festival of houses and gardens

The Historic Charleston Foundation offers a tantalizing look at some of America's finest architecture, interiors and gardens with its 63rd annual FEstival of Houses and Gardens, from March 18 to April 17. This event is especially popular for the rare opportunity to tour Charleston's historic private homes, and the festival will feature dozens of locations in a variety of historic neighborhoods. Exquisite details in woodwork, iron, plaster, brick, and wall coverings dating from the 18th and 19 th centuries will offer fabulous backdrops to mansions brimming with crystal chandeliers, 12-foot ceilings, marble mantels, cypress paneling, and parquet floors. One of the most interesting ingterior styles is the "side-hall" house popular among wealthy Charlestonians in the 1840's and 50's, featuring massive arched doorways between ballrooms that can be opened to make the entire floor en suite. 

  The formal gardens have long been a major attraction for visitors to Charleston, and with the guidance of foundation docents, people can learn about the varieties of blooming species and their origins. People may be surprised to find out, for example, that our famed camellias, azaleas, and even our Confederate Jasmine come from Asia. Expert gardeners came to Charleston from  England and France during the city's historic heyday to plan formal gardens for the enjoyment of downtown residents, and that enjoyment is available for the price of a tour ticket today. 

ground mole plot Broad Street

 For anyone who thinks Charleston is too low in elevation for underground tunneling, think again. In the Fall of 1802, a man by the name of Withers concocted a plan to dig beneath Broad Street  to the old South Carolina Bank on the northwest corner of Church Street. The buildig, which still stands, had vaults on the first floor, and Withers' idea was to begin a tunnel in one of the grated street drains to the raised basement. He apparently would enter the drain each morning, pull the grate back over hime and dig, getting food and water from an accomplice who dropped them into the drain, and exit after dark each night. After nearly three months of work, Withers had burrowed under the street, but was discovered after his cohort in crime got to verbose while describing the caper in a local tavern.

 Another view from below ground on Broad Street can be seen from the provost dungeon of the Old Exchange. Built as a storage area for the Exchange in 1771, the vaulted brick cellar lies atop remains of gthe old city sea wall, and looking through the opening to BRoad Street, the layers of successive construciton can readily be seen as you stand a full five feet below the Broad Street pavement.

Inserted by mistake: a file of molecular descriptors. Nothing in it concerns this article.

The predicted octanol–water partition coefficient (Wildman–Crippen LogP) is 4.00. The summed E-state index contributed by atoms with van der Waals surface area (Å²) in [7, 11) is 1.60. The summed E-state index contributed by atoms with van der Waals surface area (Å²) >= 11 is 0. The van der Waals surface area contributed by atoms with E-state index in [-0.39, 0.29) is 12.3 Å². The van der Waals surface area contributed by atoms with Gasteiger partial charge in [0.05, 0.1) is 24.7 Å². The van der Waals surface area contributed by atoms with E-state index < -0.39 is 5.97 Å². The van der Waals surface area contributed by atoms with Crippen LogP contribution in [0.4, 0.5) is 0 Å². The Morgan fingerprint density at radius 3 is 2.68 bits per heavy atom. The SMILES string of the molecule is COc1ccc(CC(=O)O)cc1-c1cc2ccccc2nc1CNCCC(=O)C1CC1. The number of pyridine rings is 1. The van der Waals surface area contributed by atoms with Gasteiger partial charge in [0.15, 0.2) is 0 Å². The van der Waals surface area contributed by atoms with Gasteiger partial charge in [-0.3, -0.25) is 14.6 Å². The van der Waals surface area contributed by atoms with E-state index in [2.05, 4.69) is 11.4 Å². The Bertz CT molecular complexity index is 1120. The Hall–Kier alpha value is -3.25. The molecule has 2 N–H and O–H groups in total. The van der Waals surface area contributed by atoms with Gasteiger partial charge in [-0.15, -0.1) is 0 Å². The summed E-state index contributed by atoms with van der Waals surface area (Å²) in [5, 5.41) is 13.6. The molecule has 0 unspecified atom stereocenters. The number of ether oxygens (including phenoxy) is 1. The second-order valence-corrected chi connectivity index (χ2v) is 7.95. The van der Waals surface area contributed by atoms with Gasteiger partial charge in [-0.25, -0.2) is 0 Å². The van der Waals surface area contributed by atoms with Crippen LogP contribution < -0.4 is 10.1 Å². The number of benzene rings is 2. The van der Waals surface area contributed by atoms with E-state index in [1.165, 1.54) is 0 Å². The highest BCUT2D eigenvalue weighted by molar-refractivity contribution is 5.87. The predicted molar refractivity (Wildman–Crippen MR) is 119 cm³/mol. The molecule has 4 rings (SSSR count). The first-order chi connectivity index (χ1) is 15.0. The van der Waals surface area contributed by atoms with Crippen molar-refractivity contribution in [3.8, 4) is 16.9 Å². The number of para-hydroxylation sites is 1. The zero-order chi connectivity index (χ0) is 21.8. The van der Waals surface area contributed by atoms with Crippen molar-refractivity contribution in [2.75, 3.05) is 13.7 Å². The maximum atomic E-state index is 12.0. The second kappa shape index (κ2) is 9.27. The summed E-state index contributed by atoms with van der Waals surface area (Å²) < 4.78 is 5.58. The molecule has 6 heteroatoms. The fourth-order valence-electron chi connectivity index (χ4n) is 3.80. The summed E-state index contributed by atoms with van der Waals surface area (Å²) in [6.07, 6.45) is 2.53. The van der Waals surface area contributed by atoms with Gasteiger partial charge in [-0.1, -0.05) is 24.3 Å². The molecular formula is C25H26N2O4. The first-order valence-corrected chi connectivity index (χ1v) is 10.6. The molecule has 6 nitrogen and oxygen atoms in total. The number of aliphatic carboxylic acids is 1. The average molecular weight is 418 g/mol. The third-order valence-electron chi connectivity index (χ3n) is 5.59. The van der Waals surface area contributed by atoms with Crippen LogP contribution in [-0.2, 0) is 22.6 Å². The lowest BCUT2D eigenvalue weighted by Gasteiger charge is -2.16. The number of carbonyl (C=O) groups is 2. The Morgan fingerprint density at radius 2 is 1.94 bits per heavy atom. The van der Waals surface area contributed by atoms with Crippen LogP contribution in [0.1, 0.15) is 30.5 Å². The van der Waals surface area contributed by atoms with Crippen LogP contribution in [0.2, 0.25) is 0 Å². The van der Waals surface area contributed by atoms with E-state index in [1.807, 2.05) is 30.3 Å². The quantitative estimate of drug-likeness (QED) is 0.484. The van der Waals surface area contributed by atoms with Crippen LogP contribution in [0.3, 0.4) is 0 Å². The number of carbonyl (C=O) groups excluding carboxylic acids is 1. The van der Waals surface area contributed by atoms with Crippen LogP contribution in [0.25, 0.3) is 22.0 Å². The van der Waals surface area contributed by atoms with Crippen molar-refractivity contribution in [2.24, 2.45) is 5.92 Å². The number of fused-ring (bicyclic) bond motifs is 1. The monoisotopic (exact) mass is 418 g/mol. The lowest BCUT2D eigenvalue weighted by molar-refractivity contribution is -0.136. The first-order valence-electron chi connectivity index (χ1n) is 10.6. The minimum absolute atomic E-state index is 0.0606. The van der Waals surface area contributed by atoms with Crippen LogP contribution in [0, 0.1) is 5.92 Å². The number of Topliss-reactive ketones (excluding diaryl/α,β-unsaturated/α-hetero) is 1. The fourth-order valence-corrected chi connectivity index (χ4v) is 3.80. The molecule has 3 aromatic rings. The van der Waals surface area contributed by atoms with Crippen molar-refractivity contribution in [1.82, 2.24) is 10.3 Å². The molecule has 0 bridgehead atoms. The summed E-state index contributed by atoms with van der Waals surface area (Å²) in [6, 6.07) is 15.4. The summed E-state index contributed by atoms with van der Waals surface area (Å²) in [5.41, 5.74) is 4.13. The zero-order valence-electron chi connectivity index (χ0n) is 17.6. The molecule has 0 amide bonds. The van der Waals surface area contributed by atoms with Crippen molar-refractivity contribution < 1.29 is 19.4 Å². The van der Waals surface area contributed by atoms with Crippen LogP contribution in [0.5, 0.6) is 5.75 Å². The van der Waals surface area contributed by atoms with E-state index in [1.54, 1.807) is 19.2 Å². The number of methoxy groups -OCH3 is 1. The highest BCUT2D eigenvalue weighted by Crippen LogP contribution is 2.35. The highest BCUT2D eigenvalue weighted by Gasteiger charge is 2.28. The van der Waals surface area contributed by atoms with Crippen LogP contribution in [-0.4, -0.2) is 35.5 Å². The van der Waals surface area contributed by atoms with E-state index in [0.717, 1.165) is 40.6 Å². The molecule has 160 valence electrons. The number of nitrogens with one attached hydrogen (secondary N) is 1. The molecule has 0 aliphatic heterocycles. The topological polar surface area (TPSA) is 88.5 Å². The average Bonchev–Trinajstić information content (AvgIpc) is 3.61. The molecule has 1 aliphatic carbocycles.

Take a trip to Beaufort, SC

European settlers who first came to this area in the 16th century had the right idea – find an attractive coastal location with and a wealth of waterways and natural beauty, settle in, and enjoy it. So Beaufort still beckons today, offering historic charm amidst a spectacular landscape of pristine natural serenity.

Visiting Beaufort from Charleston is a pleasant hour and a half driving experience once you enter the ACE Basin area on U.S. Highway 17 south of the Edisto River. ACE stands for the Ashepoo, Combahee and Edisto rivers that meander through 350,000 acres of protected land that includes a National Wildlife Refuge. This former expanse of rice plantations and timberland attracts increasing numbers of bald eagles, swans, geese, ducks, and deer, and a detour down Bennett’s Point Road to St. Helena Sound is one of the most enchanting drives in South Carolina.

Nearing Beaufort, man-made beauty provides worthy stops as well. The brick columns of Old Sheldon Church, just off Highway 17, are as compelling in ruins as any building is complete. Flanked by towering oaks in the hushed perfection of a shady glade, the colonial church has a fascinating history as described on an historical roadside marker, and is a perfect spot for a short stroll or picnic. Turning down U.S. Highway 21 to enter Beaufort across the mesmerizing vista of Whale Branch Creek, it’s worth making a quick detour on road S-7-42 to the old railroad village of Seabrook, whose classic siding and other historic buildings seem as though you’ve returned to another era.

The jewel of the journey is Beaufort itself, with its grand antebellum houses and churches, majestic moss-draped oak trees, and wonderful waterfront promenade and park along the sparkling Beaufort River. A sidewalk showcase of stately mansions is an easy stroll in a sight-packed historic district that also features museums and such elegant interiors as the 1790 John Mark Verdier House, where the Marquis de Lafayette fell in love with Beaufort nearly two centuries ago.

With so much more to enjoy at nearby St. Helena Island and its famous Penn Center, as well as the fabulous “mobile” lighthouse at Hunting Island State Park, it’s well worth a night’s stay in Beaufort. The lively café district along Bay Street features colonial taverns and chic restaurants, and the City Loft Hotel is a comfortable, upscale accommodation in the heart of the historic district on Carteret Street. Complete with espresso bar, morning pastries and a micro spa, this invigorating boutique hotel complements sensory Beaufort mornings with dolphins splashing along Waterfront Park and Carolina wrens whistling sweetly in Magnolia trees.

If you are planning on staying the night book your reservation